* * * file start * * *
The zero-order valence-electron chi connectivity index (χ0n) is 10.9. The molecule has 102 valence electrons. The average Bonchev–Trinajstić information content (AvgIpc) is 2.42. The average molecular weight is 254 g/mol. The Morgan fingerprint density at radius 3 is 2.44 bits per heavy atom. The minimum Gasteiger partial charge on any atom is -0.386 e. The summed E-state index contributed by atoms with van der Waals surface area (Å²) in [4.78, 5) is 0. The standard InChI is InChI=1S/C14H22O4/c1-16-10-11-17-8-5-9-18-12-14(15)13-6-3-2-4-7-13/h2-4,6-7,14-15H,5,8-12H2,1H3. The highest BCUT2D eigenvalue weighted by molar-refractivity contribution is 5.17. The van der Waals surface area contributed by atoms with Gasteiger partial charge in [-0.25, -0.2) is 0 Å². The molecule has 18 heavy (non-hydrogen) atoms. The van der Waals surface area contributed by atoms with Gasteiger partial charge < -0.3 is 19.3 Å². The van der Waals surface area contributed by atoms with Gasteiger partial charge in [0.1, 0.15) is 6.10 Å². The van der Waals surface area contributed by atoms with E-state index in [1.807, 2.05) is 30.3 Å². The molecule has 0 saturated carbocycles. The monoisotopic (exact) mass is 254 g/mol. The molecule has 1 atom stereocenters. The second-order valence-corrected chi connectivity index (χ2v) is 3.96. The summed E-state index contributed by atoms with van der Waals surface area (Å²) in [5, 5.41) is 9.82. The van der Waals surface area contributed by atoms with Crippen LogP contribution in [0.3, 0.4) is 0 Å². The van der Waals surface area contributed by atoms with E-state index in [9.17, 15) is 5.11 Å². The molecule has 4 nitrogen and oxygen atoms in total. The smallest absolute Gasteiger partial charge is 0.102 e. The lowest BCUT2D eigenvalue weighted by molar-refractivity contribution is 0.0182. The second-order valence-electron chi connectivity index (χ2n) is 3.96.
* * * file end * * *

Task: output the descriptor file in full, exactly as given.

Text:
The zero-order valence-electron chi connectivity index (χ0n) is 10.9. The molecule has 102 valence electrons. The average Bonchev–Trinajstić information content (AvgIpc) is 2.42. The average molecular weight is 254 g/mol. The Morgan fingerprint density at radius 3 is 2.44 bits per heavy atom. The minimum Gasteiger partial charge on any atom is -0.386 e. The summed E-state index contributed by atoms with van der Waals surface area (Å²) in [4.78, 5) is 0. The standard InChI is InChI=1S/C14H22O4/c1-16-10-11-17-8-5-9-18-12-14(15)13-6-3-2-4-7-13/h2-4,6-7,14-15H,5,8-12H2,1H3. The highest BCUT2D eigenvalue weighted by molar-refractivity contribution is 5.17. The van der Waals surface area contributed by atoms with Gasteiger partial charge in [-0.25, -0.2) is 0 Å². The molecule has 18 heavy (non-hydrogen) atoms. The van der Waals surface area contributed by atoms with Gasteiger partial charge < -0.3 is 19.3 Å². The van der Waals surface area contributed by atoms with Gasteiger partial charge in [0.1, 0.15) is 6.10 Å². The van der Waals surface area contributed by atoms with E-state index in [1.807, 2.05) is 30.3 Å². The molecule has 0 saturated carbocycles. The monoisotopic (exact) mass is 254 g/mol. The molecule has 1 atom stereocenters. The second-order valence-corrected chi connectivity index (χ2v) is 3.96. The summed E-state index contributed by atoms with van der Waals surface area (Å²) in [5, 5.41) is 9.82. The van der Waals surface area contributed by atoms with Crippen LogP contribution in [0.3, 0.4) is 0 Å². The van der Waals surface area contributed by atoms with E-state index in [9.17, 15) is 5.11 Å². The molecule has 4 nitrogen and oxygen atoms in total. The smallest absolute Gasteiger partial charge is 0.102 e. The lowest BCUT2D eigenvalue weighted by molar-refractivity contribution is 0.0182. The second-order valence-electron chi connectivity index (χ2n) is 3.96.